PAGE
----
Impact Factor 2021: 3.041 (@Clarivate Analytics)
5-Year Impact Factor: 2.776 (@Clarivate Analytics)
Impact Factor Rank: 10/24, Q2 (Tropical Medicine)
  • Users Online: 521
  • Print this page
  • Email this page

Table of Contents
Year : 2022  |  Volume : 15  |  Issue : 5  |  Page : 220-229

Ficus carica hairy roots: In vitro anti-leishmanial activity against Leishmania major promastigotes and amastigotes

1 Department of Horticulture Sciences, University of Mohaghegh Ardabili, Ardabil; Cellular and Molecular Research Center, Urmia University of Medical Sciences, Urmia, Iran
2 Cellular and Molecular Research Center; Department of Medical Parasitology and Mycology, Urmia University of Medical Sciences, Urmia, Iran
3 Department of Horticulture Sciences, University of Mohaghegh Ardabili, Ardabil, Iran
4 Department of Plant Production and Genetics, Urmia University, Urmia, Iran
5 Centre for Climate and Environmental Protection, School of Water, Energy and Environment, Cranfield University, Cranfield MK43 0AL, UK

Date of Submission11-Feb-2022
Date of Decision06-May-2022
Date of Acceptance10-May-2022
Date of Web Publication31-May-2022

Correspondence Address:
Shahram Khademvatan
Cellular and Molecular Research Center; Department of Medical Parasitology and Mycology, Urmia University of Medical Sciences, Urmia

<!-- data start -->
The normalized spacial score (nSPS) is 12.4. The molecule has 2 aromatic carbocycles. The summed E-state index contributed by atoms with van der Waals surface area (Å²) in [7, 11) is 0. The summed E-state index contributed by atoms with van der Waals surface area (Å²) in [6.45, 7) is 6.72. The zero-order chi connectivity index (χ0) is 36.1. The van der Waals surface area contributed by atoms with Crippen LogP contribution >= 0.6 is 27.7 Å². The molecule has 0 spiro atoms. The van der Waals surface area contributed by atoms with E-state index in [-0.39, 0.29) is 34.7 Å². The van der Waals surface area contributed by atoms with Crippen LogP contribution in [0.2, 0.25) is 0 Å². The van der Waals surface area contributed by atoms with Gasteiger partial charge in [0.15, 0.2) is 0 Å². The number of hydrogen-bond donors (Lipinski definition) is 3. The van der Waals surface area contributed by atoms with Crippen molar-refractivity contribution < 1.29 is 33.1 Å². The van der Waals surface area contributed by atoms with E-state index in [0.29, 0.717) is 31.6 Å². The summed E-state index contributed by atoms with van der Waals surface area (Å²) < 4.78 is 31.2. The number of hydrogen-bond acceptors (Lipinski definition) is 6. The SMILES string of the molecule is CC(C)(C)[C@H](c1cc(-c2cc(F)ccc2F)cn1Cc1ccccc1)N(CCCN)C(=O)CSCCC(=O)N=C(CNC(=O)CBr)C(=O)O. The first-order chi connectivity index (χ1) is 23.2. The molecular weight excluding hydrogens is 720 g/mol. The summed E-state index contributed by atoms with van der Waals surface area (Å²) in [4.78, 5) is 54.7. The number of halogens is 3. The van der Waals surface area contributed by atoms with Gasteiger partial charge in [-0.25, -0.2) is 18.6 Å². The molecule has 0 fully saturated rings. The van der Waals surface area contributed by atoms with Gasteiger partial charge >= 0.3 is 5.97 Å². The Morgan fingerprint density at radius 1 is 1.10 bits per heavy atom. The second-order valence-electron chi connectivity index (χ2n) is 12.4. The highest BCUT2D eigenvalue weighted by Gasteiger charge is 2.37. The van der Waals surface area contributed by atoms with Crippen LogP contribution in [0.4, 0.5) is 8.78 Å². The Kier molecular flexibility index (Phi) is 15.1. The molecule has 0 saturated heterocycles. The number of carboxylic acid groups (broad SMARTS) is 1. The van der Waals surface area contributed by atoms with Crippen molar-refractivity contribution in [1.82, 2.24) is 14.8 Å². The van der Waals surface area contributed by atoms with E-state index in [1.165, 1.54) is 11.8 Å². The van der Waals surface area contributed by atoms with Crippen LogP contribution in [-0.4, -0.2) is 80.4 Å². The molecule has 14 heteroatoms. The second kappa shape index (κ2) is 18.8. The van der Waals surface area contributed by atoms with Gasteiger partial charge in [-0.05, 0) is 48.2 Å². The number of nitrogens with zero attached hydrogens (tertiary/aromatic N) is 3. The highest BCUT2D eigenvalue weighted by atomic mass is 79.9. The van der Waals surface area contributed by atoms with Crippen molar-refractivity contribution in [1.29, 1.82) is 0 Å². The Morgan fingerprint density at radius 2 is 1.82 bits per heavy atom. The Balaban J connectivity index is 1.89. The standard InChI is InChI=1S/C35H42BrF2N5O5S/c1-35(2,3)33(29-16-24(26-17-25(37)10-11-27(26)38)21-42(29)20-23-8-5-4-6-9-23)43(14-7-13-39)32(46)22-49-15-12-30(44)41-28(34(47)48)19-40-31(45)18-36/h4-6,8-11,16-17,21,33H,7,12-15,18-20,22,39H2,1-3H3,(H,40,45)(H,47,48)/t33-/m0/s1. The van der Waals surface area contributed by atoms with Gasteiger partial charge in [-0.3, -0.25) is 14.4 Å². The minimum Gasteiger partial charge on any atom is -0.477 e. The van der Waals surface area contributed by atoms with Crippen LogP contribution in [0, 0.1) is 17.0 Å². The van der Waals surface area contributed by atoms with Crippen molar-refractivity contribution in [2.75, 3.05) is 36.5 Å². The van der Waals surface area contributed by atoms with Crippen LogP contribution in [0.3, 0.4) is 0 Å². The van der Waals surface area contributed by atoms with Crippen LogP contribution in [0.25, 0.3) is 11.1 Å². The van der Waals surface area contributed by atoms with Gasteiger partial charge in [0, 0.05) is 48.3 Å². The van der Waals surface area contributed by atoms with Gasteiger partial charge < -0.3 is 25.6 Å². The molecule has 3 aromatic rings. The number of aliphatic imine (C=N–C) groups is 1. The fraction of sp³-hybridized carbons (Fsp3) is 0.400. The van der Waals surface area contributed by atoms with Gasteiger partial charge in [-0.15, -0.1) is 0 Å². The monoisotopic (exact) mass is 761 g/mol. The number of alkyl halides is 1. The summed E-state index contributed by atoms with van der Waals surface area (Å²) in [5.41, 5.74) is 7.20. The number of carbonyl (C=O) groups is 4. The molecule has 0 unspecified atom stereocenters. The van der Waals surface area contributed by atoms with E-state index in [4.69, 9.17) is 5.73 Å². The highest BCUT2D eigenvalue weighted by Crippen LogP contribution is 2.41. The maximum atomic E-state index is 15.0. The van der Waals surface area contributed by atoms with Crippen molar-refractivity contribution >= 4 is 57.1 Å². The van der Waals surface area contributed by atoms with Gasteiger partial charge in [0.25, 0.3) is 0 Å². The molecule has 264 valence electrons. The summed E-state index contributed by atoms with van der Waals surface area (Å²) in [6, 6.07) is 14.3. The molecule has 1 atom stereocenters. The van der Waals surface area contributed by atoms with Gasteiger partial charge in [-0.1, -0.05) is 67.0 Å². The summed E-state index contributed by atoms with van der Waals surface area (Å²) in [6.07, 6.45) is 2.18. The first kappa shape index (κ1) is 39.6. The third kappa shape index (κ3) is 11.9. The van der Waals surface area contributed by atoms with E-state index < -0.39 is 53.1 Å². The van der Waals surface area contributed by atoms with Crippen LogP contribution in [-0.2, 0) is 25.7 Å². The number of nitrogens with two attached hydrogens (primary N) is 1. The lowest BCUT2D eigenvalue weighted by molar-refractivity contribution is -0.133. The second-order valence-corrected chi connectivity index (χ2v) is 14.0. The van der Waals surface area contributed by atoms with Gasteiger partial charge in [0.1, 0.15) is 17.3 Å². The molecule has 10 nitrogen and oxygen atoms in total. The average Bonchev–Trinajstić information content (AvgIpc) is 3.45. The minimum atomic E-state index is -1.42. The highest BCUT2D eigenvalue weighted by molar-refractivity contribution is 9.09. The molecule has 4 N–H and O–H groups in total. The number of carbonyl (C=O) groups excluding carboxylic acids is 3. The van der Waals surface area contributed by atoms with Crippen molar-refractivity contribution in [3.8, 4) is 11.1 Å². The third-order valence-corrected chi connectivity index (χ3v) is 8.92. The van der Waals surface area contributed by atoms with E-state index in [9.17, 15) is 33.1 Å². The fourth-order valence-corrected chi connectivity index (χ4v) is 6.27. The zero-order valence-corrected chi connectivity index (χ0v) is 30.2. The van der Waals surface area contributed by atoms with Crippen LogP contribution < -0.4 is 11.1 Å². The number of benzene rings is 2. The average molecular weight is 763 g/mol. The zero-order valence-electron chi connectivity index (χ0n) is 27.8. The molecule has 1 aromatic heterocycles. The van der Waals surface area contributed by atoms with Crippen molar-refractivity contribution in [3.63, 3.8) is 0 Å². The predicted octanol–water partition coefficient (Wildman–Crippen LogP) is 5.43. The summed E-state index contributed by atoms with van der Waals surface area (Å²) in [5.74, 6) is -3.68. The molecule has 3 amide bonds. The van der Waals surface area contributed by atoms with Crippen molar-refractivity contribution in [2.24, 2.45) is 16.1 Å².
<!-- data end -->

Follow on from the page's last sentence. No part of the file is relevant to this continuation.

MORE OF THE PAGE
Login to access the Email id

Source of Support: The authors received no extramural funding for the study, Conflict of Interest: None

DOI: 10.4103/1995-7645.345945

Rights and Permissions

Objective: To investigate the biochemical capacity, and in vitro inhibitory effects of hairy roots from two cultivars of Ficus carica L. (Sabz and Siah) on Leishmania major promastigotes and amastigotes.
Methods: In the hairy roots, the activity of antioxidant enzymes compared to normal leaves and roots, and the presence of some phenolic compounds in comparison with fruits were investigated. The IC50 values of hairy roots in promastigotes was determined by tetrazolium-dye 3-(4, 5-dimethylthiazol-2- yl)-2, 5-diphenyltetrazolium bromide and trypan blue assays. By calculating the infectivity index of peripheral blood mononuclear cells (PBMCs), the leishmanicidal activity (IC50 values) of hairy roots for amastigotes was estimated. The effects of hairy roots (IC50 values) treatment on the levels of IFN-γ and iNOS expression, intracellular reactive oxygen species, and iNOS protein expression in infected-PBMCs were determined.
Results: Based on antioxidant enzyme assays and high performance liquid chromatography analysis, hairy roots exhibited high antioxidant capacity and contained high levels of phenolic compounds. According to the results of tetrazolium-dye 3-(4, 5-dimethylthiazol-2-yl)-2, 5-diphenyltetrazolium bromide and trypan blue assays, the hairy root extracts of both cultivars showed considerable dose-dependent inhibitory effects against Leishmania major promastigotes. Depending on the concentration and exposure time, treatment of infected-PBMCs with hairy root extracts caused the generation of a significant reactive oxygen species, up- regulation of IFN-γ and iNOS genes expression, and high value of iNOS protein compared to controls.